Schaeffer's Trading Floor Blog

Is Small-Cap Volatility Contagious?

Using Bollinger Bands to gauge volatility on SPY, VIX, IWM, and RVX

by 7/16/2014 8:32 AM
Stocks quoted in this article:

How about we look at volatility through another lens, that of Bollinger Bands? This indicator is similar to historical volatility (HV), but it picks up more of the net moves. HV won't be able to distinguish much between a daily 0.5% rally in an index and a 0.5% range in an index that offsets itself day after day (i.e., goes nowhere over time). The Bollinger Band width will pick up the net move, however. And that does matter.

Let's say you're a net options seller and you choose to use short strangles and then hedge unaggressively. If the index moves a small amount each day -- but in the same direction every day -- you may ultimately lose on the trade, even though you probably sold the options at a "good" implied volatility (IV). By "good" I mean that the IV was higher than the HV that transpired. In contrast, if the muted HV was also directionless, you did great.

And that's where Bollinger Bands can help us out, as the widths will contract if the index stays more range-bound.

The Bands are also good to spot mean deviations from the volatility indices, similar to how we just use simple moving averages (SMA).

I used the standard 20-day SMA as the basis, and 2 standard deviations as the Bands.

Anyway, it remains a tale of two volatility worlds: Big and Small. Here's SPDR S&P 500 ETF (SPY) this year (click chart to enlarge):

YTD chart of SPY with Bollinger Bands
Chart courtesy of TD Ameritrade

Well, it looks exactly how it feels. The Band Width (bottom of graph) is at the 2014 lows. Since the May pop, the SPY has pretty much channeled between the 20-day and the upper Band.

And here's the CBOE Volatility Index (VIX) (click chart to enlarge):

YTD chart of VIX with Bollinger Bands
Chart courtesy of TD Ameritrade

The VIX itself is modestly more volatile. It hasn't closed outside the Bands since April, but at least it flashes into the upper channel. In fact, it sits there right now.

As we noted yesterday, some of this is a little misleading. The VIX got inordinately low thanks to the calendar, so all we've really done here is normalize to the fact that we're now open every weekday for a while, and earnings are due out all over the place. So it's still a very muted volatility picture, as far as big-caps are concerned.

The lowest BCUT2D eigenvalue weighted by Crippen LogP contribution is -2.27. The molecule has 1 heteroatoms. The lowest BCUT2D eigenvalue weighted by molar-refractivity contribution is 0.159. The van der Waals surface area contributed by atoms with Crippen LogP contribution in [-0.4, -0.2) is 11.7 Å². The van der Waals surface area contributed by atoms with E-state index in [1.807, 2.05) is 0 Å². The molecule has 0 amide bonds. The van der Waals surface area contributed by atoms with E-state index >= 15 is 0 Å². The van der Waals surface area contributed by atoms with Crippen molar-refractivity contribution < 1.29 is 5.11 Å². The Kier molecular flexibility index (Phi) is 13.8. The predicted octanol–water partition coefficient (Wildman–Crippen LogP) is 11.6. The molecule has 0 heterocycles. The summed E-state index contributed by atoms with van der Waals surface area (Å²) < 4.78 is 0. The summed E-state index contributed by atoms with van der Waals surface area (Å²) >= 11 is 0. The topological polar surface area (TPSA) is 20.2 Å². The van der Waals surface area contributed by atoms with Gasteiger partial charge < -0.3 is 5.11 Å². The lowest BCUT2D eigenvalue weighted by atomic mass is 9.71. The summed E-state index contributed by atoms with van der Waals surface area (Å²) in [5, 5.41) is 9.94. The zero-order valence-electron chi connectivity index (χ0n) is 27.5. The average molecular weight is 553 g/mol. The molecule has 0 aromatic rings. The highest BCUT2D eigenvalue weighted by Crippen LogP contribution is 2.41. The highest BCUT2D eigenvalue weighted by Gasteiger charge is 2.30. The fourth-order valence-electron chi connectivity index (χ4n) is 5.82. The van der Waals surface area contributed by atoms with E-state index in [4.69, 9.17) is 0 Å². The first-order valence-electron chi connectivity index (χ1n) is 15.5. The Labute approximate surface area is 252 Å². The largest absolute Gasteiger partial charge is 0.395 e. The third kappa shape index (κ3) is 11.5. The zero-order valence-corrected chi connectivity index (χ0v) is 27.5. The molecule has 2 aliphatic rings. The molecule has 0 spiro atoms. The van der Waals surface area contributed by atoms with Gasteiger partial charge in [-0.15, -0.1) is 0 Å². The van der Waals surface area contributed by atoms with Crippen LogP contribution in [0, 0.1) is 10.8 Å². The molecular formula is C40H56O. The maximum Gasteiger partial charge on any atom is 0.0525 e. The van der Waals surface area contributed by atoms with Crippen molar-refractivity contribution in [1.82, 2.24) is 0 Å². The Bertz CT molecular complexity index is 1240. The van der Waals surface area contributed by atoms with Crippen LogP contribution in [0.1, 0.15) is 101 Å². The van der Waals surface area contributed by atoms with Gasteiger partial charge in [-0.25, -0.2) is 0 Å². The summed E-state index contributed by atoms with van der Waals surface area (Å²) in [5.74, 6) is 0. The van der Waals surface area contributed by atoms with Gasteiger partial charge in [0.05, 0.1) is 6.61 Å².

It's very different when looking toward small-caps. Here's the iShares Russell 2000 Index (ETF) (IWM) (click chart to enlarge):

YTD chart of IWM with Bollinger Bands
Chart courtesy of TD Ameritrade
The Bands are widening as we tank yet again. And we're at the lower Band already.

And Russell volatility has sprung to life as well, as measured by the CBOE Russell 2000 Volatility Index (RVX) (click chart to enlarge):

YTD chart of RVX with Bollinger Bands
Chart courtesy of TD Ameritrade

That down channel in RVX was so "June." We're spiking above the widening Bands here.

So we do have volatility expansion, it's just about where you look.

The question is, of course, which side will win. Will small-cap volatility spread to big-cap, or is this just another blip that will settle down? Tough to know for sure, there's no particular precedent of small-cap volatility leading into any sort of permanent big-cap volatility trend change.

I would make one suggestion, though. If you want to buy volatility, buy it where it's actually happening. It's better to pay up for short-term IWM volatility than bet on it spreading to SPY.

Disclaimer: Mr. Warner's opinions expressed above do not necessarily represent the views of Schaeffer's Investment Research.


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